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Speech Perception, Production and Bilingualism
Cognitive Neuroscience of Auditory Perception and Attention
Group of Attention, Action and Perception
Computational and Theoretical Neuroscience
Neuropsychology and Functional Neuroimaging
Grammar and Bilingualism

The grammars of bilinguals

Project coordinator: Itziar Laka.

Project members: Begoña Díaz, Irene de la Cruz-Pavía, Kepa Erdozia, Mari Jose Ezeizabarrena, Maria Pilar García-Mayo, Junkal Gutiérrez, Mikel Santesteban, Nuria Sebastián- Gallés, Iraia Yetano, Adam Zawiszewski


Differences in native vs. non-native language processing are modulated by factors such as age of acquisition, proficiency and language distance, though the relative impact of these factors is still not well understood. The goal of this project is to explore the impact of language distance (morphosyntactic similarities and differences between native and non-native grammars) on bilingual processing. To this end, we compare how L1Basque/L2Spanish bilinguals and L1Spanish/L2Basque highly proficient bilinguals (AoA of L2 3 years) process certain core aspects of syntax and morphology. Basque-Spanish and Spanish-Basque bilingual populations present an ideal environment in which to investigate this issue, given the great typological distance between the two languages (Figure 1).


Figure 1. Typological features.

SUBPROJECT 1: Morphology  in bilinguals: case and agreement. The goal of this subproject is to explore the impact of morphological similarities and differences in L1/L2 on bilingual L2 processing. Basque-Spanish and Spanish-Basque bilingual populations are ideal to investigating this issue: Basque is an ergative-absolutive language with agglutinative morphology, while Spanish is nominative-accusative with flexive morphology. Both languages have subject verb-agreement, but only Basque has object agreement ( Fig.1). We compare how L1 Basque versus L1 Spanish proficient bilinguals process Basque case and agreement morphology. ERPs were registered while participants read grammatical vs. ungrammatical sentences and performed a grammaticality judgment task. The results revealed differences for ergative case processing, but not for verb-agreement. More precisely, the amplitude of the P600 component was significantly higher for the ungrammatical items in the native group than in the non-native one, while verb-agreement violations generated a similar ERP pattern (N400-P600) (see Fig.2). These results are in line with the behavioural scores: non-natives make significantly more errors when performing the grammaticality judgment task in the ergative case condition than in the verb-agreement condition (see Fig.3). Our results indicate that morphological variation has an impact in bilingualism; native and (early proficient) non-native bilingual processing converges in tasks involving aspects of grammar that are equivalent in L1 and L2 (verb agreement), but diverge in tasks involving dissimilar aspects (nominative vs. ergative morphology).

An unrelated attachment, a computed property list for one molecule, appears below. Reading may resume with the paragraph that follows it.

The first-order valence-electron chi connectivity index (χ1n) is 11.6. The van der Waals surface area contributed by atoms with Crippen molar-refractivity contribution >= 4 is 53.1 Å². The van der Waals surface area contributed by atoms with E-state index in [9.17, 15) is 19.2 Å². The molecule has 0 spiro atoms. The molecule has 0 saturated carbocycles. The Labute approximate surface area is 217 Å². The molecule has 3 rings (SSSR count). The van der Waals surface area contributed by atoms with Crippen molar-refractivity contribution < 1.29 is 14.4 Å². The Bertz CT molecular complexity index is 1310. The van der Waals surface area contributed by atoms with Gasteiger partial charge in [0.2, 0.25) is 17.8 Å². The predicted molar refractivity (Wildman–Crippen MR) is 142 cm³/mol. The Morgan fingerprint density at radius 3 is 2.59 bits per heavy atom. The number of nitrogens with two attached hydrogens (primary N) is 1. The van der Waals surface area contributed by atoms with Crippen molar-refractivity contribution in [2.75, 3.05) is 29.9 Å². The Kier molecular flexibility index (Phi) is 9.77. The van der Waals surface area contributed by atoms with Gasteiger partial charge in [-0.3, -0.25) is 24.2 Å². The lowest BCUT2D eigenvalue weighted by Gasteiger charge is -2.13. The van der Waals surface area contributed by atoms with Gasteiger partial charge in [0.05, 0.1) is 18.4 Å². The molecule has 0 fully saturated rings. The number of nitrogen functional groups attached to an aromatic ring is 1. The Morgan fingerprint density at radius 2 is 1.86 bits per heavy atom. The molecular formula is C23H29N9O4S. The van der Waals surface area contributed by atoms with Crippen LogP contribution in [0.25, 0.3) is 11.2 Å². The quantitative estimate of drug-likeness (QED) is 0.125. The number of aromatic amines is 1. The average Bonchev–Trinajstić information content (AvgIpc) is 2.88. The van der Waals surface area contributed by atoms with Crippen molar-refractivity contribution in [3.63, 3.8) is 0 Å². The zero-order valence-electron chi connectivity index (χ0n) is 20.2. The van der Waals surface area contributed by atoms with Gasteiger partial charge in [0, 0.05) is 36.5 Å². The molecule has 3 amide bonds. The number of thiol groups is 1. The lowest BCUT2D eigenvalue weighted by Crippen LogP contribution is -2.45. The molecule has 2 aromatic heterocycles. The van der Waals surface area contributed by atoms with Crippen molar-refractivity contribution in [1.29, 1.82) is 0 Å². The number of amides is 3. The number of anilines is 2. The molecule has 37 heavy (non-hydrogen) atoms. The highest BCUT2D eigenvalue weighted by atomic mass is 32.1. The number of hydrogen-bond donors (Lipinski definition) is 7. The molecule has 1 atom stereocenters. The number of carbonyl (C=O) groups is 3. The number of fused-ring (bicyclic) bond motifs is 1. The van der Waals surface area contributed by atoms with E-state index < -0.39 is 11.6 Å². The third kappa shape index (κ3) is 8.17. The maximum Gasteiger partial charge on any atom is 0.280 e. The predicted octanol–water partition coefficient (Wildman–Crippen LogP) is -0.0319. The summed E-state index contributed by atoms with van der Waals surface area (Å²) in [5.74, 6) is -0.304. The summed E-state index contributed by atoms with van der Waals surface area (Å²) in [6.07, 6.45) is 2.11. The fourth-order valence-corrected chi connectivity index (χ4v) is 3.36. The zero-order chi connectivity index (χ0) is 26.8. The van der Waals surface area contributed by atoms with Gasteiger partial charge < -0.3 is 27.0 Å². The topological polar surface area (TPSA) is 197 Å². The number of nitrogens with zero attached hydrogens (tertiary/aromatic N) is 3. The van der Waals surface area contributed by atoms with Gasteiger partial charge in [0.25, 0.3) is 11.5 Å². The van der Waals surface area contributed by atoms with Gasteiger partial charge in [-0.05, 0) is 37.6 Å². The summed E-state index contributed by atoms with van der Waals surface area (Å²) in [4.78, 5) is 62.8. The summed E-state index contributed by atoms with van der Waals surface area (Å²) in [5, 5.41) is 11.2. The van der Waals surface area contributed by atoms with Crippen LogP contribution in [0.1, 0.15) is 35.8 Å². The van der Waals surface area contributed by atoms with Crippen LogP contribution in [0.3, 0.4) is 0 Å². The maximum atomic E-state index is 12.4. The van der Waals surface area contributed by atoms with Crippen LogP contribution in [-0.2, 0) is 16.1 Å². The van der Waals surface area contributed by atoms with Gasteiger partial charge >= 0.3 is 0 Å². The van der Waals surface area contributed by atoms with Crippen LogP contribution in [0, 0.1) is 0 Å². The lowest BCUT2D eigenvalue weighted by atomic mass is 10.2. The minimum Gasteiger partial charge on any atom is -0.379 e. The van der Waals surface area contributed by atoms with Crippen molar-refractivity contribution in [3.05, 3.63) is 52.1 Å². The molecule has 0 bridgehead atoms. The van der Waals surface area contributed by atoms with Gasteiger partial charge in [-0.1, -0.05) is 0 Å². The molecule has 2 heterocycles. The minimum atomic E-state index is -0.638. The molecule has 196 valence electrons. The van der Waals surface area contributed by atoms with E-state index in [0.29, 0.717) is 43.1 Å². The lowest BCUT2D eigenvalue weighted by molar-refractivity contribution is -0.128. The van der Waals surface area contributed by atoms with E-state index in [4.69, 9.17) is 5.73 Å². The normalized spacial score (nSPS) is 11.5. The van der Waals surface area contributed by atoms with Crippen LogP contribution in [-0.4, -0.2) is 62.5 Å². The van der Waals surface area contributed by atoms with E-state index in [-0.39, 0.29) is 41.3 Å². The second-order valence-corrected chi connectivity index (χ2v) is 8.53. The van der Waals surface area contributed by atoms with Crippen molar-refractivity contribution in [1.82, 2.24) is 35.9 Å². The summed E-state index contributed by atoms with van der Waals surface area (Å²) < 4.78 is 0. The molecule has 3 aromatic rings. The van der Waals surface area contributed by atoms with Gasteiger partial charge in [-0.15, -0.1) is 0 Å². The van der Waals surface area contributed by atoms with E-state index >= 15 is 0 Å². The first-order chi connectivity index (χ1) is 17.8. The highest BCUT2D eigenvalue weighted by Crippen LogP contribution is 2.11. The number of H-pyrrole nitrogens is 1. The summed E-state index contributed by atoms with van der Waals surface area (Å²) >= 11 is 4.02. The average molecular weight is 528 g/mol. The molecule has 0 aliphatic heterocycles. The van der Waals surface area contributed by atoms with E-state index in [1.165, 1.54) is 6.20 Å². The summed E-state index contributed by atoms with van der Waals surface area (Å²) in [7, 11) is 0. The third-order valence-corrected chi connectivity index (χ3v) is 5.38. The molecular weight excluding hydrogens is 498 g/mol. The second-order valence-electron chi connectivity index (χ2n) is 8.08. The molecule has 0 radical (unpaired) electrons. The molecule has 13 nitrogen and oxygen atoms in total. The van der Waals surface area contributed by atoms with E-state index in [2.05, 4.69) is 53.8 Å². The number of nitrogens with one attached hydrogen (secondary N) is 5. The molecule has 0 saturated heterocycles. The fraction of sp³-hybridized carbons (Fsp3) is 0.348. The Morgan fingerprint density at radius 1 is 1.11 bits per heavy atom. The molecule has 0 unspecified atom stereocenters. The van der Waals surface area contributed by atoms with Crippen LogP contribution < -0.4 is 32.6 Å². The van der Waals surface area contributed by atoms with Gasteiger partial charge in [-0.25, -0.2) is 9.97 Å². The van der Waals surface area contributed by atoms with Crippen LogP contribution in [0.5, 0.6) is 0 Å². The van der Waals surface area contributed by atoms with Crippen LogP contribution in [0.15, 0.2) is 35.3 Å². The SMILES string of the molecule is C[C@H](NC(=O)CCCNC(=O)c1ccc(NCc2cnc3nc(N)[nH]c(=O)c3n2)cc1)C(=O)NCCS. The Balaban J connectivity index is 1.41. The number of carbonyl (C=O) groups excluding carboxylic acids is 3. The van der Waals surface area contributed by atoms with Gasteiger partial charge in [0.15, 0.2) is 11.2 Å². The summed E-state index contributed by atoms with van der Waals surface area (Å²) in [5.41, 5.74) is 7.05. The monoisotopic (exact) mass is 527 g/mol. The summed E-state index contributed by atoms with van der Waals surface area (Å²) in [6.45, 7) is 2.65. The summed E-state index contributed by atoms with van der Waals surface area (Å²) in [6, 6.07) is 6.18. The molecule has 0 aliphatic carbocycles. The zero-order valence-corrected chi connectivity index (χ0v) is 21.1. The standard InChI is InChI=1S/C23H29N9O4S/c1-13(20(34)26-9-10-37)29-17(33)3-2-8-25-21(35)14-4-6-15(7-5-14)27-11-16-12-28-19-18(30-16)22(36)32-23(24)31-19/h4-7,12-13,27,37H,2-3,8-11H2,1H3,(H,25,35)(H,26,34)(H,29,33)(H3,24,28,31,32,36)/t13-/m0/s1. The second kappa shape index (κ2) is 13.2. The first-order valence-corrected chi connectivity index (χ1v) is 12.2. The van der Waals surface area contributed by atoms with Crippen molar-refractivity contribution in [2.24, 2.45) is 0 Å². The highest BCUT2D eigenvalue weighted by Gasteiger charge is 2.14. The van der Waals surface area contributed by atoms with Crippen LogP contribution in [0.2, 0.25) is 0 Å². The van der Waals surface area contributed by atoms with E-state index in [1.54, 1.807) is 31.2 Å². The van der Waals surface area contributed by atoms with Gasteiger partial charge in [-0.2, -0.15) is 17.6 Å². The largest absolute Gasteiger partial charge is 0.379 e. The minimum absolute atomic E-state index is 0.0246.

Figure 2.  ERP results for case and agreement violations in L1 and L2 Basque


Figure 3.  ERPs elicited at sentence initial position of each comparison. Verb-final structures showed frontal negativities for Objects (dotted line) comparing to Subjects (solid line) for both groups. Objects of verb medial structures showed positive effects in both native and non-native speakers. 


SUBPROJECT 2. Syntax in bilinguals: Exploring the Head Parameter (SOV/SVO). The sequential arrangement of words in phrases yields two basic language types (SVO/head-initial and SOV/head-final). Language acquisition studies reveal that infants are sensitive to this difference very early in life. This subproject inquires whether the basic word-order pattern of L1 affects the L2 of bilinguals when L1/L2 word-order patterns are different. L1Basque bilinguals have been found to have a strong preference for SOV versus other word-order patterns when tested while reading verb-final (SOV-OSV) and verb-medial (SVO-OVS) sentences; a comparison with highly proficient early L2Basque bilinguals shows native-like processing of this aspect of syntax. The comparison of SOV vs. OSV sentences shows a modulation of anterior negativities and P600 components in OSV for both types of bilinguals. In comparison with SVO sentences, OVS sentences showed a modulation of frontal positivities at S and O positions, and a larger late P600 component at the verb position. Both types of bilinguals displayed a similar ERP pattern (see Figure 1). When reading syntactically ambiguous sentences disambiguated only by means of world-knowledge, the groups of bilinguals showed similar frontal negative effects at sentence final position when the OSV interpretation was required. We used an artificial grammar learning paradigm that can be equally parsed as either head-final or as head-initial. Again, the results showed no significant differences in segmentation preferences in L1 and L2 Basque bilinguals. Our findings indicate that early and proficient bilinguals process word-order patterns alike, suggesting that there is no transfer effect from L1 to L2 regarding this aspect of language. 



  1. Subject-object asymmetries in bilingual processing
  2. Language processing in bilingual aphasia
  3. Bilingualism and L3 learning